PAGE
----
Nobody re-registers a trademark every two years. Intellectual property holders are thus in an endless race to register domains in the ever-expanding cyber-sphere of new Top Level Domains (TLDs), such as .asia or .cat, before the squatters move in.
Whether a trademark is a true property right, such as might be enforced against piece of personal property, or a somewhat lesser right appurtenant to the operation of a business, American courts have ignored ICANN's position and held that domains, which are bought and sold freely, entail property rights suitable to such a fungible entity.
Fair enough. But can a court really force the transfer of a trademark from an entity operating a business utilizing that trademark to one that is not? Can a trademark, or a domain based thereon, be severed and transferred from the very business from which it grew? More importantly, how can a mark devoid of the history and usage to which it has previously been attached have any value at all?
A Bodog by any other name
1st Technology thinks it can force a transfer, and so far the Washington state court has agreed.
1st Technology bases its claim on the landmark Sex.com case, Kremen v. Cohen, which first established property rights in domains. Of course, as anyone familiar with the Sex.com drama knows, the facts of that case involved a fraudulent transfer of a generic, though valuable, domain name.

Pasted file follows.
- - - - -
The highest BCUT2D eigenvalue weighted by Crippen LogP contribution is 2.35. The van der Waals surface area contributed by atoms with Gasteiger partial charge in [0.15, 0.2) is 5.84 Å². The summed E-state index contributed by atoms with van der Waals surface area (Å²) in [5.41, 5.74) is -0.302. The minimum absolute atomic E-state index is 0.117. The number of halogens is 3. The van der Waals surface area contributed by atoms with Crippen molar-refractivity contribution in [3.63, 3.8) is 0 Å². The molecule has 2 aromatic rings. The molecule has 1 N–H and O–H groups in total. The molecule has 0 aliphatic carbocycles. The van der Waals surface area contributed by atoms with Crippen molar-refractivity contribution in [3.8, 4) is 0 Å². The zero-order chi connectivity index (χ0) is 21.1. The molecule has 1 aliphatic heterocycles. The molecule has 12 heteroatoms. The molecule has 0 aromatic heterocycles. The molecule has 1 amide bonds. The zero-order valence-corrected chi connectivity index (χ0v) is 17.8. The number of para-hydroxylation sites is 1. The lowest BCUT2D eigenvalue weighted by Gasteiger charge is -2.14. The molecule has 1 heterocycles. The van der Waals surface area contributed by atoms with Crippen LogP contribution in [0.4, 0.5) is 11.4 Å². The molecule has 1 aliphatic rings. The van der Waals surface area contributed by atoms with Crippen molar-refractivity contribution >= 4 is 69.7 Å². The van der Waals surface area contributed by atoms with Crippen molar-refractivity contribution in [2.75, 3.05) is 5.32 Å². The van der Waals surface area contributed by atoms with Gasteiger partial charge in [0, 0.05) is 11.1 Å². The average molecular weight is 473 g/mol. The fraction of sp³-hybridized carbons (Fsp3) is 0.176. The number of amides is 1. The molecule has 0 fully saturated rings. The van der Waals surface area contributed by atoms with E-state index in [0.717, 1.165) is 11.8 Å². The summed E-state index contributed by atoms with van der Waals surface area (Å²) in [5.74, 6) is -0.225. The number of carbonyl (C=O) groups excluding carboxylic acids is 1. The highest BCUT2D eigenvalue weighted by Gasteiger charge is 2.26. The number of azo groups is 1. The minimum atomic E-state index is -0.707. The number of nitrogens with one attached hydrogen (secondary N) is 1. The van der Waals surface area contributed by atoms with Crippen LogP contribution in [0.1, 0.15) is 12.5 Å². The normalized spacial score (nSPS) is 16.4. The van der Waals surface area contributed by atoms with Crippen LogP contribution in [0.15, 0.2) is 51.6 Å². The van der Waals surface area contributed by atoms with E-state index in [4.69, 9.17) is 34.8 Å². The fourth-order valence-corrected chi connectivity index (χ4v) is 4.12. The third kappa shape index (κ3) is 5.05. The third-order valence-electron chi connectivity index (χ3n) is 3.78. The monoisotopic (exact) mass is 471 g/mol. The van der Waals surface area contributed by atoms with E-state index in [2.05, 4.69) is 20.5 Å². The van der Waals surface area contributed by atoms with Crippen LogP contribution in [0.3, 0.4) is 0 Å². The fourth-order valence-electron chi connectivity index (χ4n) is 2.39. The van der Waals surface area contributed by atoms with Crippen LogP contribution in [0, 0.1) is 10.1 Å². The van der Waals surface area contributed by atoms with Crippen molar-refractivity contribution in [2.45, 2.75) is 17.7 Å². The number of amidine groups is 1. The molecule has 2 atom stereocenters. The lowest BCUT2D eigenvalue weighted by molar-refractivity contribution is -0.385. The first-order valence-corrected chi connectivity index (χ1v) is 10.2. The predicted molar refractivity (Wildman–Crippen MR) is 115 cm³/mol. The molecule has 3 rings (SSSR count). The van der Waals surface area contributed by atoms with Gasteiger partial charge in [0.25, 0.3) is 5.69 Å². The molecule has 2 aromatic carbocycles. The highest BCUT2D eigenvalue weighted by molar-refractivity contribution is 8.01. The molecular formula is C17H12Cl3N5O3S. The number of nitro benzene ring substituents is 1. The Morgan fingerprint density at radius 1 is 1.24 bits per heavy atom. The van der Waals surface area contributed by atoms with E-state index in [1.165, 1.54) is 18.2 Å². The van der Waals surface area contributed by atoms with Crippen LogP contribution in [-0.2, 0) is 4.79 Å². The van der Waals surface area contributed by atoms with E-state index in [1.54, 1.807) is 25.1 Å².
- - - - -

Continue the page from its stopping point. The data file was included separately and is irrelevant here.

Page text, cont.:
Whether or not that same 9th Circuit Court of Appeals - or the US Supreme Court, for that matter - would view the forcible transfer of a domain based on an already registered trademark is another question entirely. Trademarks are intimately associated with a certain business style and established good will – not exactly the kind of business asset that transfers from one business to another easily.
The universal reach of the internet provides unique difficulties as well. 1st Technology claims that Bodog’s trademarks are unenforceable in the US because they are based on illegal activity, which could well be true but which ignores the fact that Bodog could well have enforceable trademark claims in jurisdictions around the world, and that taking over the company's websites might breach Bodog trademark rights elsewhere.
Bodog has been operating for the time being from the site BodogLife.com, registered with Network Solutions, based in Virginia - a jurisdiction that seems to be a little more sympathetic to Bodog's claims in an admittedly unsettled area of law. That won’t reverse the tide in this case, but it might make it easier to defend future domains that might be at risk.
Ultimately, the victory for 1st Technology could be pyrrhic. Bodog's customers have already switched to its new site, and 1st Technology's suggestion that an unrelated business might be run off the site seems wistful. Legalization of internet gambling in America is really the company's only hope that Bodog will find it worthwhile to maintain significant assets in the US.
1st Technology has quite a wait in front of it to satisfy this judgment, if ever, in full.
PDFs of the filings can be found here.®
Burke Hansen, attorney at large, heads a San Francisco law office